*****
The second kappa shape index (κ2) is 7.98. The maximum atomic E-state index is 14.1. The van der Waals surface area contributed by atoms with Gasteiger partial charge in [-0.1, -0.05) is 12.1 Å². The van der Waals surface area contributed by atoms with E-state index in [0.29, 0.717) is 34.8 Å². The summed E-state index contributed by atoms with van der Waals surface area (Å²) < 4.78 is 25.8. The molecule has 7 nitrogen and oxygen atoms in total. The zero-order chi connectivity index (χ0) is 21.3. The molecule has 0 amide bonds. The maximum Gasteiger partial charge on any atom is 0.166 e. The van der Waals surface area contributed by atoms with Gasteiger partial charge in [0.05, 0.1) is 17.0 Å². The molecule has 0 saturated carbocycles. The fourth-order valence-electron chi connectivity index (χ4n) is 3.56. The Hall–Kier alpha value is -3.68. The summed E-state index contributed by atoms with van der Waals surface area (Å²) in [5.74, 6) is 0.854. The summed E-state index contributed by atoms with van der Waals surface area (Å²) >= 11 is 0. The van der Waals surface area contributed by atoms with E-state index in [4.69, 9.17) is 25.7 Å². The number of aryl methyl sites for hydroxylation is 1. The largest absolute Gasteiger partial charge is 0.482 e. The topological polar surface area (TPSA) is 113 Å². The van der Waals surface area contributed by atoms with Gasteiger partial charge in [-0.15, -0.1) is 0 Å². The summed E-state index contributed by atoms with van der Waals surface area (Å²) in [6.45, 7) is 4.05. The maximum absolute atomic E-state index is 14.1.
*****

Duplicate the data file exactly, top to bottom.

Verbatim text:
The second kappa shape index (κ2) is 7.98. The maximum atomic E-state index is 14.1. The van der Waals surface area contributed by atoms with Gasteiger partial charge in [-0.1, -0.05) is 12.1 Å². The van der Waals surface area contributed by atoms with E-state index in [0.29, 0.717) is 34.8 Å². The summed E-state index contributed by atoms with van der Waals surface area (Å²) < 4.78 is 25.8. The molecule has 7 nitrogen and oxygen atoms in total. The zero-order chi connectivity index (χ0) is 21.3. The molecule has 0 amide bonds. The maximum Gasteiger partial charge on any atom is 0.166 e. The van der Waals surface area contributed by atoms with Gasteiger partial charge in [0.05, 0.1) is 17.0 Å². The molecule has 0 saturated carbocycles. The fourth-order valence-electron chi connectivity index (χ4n) is 3.56. The Hall–Kier alpha value is -3.68. The summed E-state index contributed by atoms with van der Waals surface area (Å²) in [5.74, 6) is 0.854. The summed E-state index contributed by atoms with van der Waals surface area (Å²) >= 11 is 0. The van der Waals surface area contributed by atoms with E-state index in [4.69, 9.17) is 25.7 Å². The number of aryl methyl sites for hydroxylation is 1. The largest absolute Gasteiger partial charge is 0.482 e. The topological polar surface area (TPSA) is 113 Å². The van der Waals surface area contributed by atoms with Gasteiger partial charge in [-0.15, -0.1) is 0 Å². The summed E-state index contributed by atoms with van der Waals surface area (Å²) in [6.45, 7) is 4.05. The maximum absolute atomic E-state index is 14.1.